New Ontario Human Rights commissioner Renu Mandhane vows aggressive approach

Good profile on the background and values of the incoming commissioner:

The story underscores the empathy and compassion friends, colleagues and family say 38-year-old Mandhane — academic, lawyer, High Park-Junction resident, mother of two young boys, front line international human rights advocate — brings to her new job as the province’s top domestic rights watchdog, chief commissioner of the Ontario Human Rights Commission.

“It was that moment where I realized, wow, I’m hard-wired to really think about the underdog and the perspective of people who are less privileged than I am.”

Her brother, Piush Mandhane, an Edmonton pediatrician and medical researcher, says Renu “always had a sense of ethics and what is right and wrong. And she’s always been willing to stand up for what she believes in.

“I think Ontario couldn’t have got a better person,” he says. “That position comes with a lot of carrots, and then some sticks. I think she will know when to use which.”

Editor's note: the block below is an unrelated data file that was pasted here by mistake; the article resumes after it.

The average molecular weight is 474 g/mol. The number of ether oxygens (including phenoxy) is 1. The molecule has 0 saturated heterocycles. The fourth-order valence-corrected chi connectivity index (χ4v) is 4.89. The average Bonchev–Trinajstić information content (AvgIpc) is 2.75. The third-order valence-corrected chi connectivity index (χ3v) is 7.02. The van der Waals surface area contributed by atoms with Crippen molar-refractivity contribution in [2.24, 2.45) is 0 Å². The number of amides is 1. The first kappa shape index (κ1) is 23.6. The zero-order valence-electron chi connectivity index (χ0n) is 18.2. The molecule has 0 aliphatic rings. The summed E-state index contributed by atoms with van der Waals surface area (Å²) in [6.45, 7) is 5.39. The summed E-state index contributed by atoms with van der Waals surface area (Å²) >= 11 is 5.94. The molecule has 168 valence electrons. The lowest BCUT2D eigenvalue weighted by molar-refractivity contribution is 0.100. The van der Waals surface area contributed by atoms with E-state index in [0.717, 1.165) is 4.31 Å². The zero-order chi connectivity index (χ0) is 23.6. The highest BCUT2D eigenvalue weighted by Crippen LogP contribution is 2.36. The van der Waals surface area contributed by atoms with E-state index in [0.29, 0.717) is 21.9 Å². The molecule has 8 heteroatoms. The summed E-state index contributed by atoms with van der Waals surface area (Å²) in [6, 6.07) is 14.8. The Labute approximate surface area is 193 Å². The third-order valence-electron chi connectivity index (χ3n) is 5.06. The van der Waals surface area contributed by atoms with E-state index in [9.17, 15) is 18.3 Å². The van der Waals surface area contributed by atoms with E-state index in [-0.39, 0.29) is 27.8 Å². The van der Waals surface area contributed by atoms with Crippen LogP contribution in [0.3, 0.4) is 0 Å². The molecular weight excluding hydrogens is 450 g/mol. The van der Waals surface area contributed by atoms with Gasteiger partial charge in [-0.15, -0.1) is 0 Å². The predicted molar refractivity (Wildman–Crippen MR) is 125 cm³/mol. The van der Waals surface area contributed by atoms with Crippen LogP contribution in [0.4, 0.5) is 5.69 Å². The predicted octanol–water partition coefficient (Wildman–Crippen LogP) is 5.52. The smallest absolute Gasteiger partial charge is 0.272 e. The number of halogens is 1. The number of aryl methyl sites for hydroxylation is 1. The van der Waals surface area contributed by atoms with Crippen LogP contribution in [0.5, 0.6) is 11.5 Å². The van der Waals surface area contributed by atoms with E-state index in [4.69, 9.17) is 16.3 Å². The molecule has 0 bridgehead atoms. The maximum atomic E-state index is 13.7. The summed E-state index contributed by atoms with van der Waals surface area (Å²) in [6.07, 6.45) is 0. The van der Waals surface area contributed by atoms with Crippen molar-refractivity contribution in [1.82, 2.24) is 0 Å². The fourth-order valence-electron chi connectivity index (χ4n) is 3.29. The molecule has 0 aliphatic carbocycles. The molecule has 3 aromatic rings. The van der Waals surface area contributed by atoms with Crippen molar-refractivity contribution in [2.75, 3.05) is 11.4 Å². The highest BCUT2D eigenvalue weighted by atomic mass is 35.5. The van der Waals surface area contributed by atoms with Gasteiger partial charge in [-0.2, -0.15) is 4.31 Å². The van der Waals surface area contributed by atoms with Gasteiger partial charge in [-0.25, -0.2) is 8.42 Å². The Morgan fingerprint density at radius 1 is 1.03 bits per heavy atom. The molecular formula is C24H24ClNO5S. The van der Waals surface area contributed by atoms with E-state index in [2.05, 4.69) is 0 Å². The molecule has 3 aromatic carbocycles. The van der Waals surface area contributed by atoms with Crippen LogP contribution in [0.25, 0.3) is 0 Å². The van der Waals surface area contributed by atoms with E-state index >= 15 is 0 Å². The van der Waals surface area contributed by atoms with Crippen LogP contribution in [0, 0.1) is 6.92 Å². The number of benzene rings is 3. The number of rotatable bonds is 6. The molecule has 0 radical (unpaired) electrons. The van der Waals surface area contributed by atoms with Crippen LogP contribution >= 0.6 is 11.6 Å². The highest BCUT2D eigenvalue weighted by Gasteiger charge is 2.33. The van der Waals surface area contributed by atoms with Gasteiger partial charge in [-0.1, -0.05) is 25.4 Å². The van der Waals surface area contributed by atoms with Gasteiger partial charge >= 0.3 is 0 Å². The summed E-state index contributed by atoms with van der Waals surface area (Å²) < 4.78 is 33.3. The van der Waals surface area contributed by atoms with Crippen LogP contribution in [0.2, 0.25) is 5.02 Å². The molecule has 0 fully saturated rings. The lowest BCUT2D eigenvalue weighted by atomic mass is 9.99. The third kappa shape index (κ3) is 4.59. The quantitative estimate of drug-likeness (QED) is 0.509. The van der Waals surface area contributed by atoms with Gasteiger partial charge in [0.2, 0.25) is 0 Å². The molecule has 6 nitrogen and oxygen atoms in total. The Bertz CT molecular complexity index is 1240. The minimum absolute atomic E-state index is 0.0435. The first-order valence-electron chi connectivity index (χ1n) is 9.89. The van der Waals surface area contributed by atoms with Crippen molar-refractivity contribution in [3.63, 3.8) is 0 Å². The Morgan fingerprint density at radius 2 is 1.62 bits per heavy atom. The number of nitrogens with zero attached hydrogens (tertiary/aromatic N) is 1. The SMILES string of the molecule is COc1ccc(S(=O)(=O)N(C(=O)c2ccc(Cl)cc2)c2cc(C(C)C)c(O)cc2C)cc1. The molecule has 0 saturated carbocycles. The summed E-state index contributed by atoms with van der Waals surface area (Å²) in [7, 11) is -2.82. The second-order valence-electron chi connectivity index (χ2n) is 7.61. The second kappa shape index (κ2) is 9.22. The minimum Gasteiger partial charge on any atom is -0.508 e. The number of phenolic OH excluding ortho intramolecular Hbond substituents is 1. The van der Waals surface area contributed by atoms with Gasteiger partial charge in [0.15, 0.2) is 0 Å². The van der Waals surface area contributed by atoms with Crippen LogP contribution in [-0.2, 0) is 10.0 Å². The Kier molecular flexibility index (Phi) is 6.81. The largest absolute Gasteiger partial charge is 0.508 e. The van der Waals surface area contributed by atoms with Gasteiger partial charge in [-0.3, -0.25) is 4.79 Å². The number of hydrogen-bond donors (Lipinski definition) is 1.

Mandhane leaves her old job as executive director of the University of Toronto’s International Human Rights Program to take on her new role, beginning Monday.

During her time at the program, Mandhane edited a 2015 research paper on migrants to Canada with mental health issues who are subject to arbitrary imprisonment. It is a bleak assessment of how the country deals with these newcomers, and prompted calls for more humane treatment and an end to indefinite detention.

She also works with PEN International, and through the U of T rights program helped produce a 2015 research paper on freedom-of-speech challenges in India.

With her new role comes a public profile and the power to make change.

Source: New Ontario Human Rights commissioner Renu Mandhane vows aggressive approach | Toronto Star

About Andrew
Andrew blogs and tweets public policy issues, particularly the relationship between the political and bureaucratic levels, citizenship and multiculturalism. His latest book, Policy Arrogance or Innocent Bias, recounts his experience as a senior public servant in this area.

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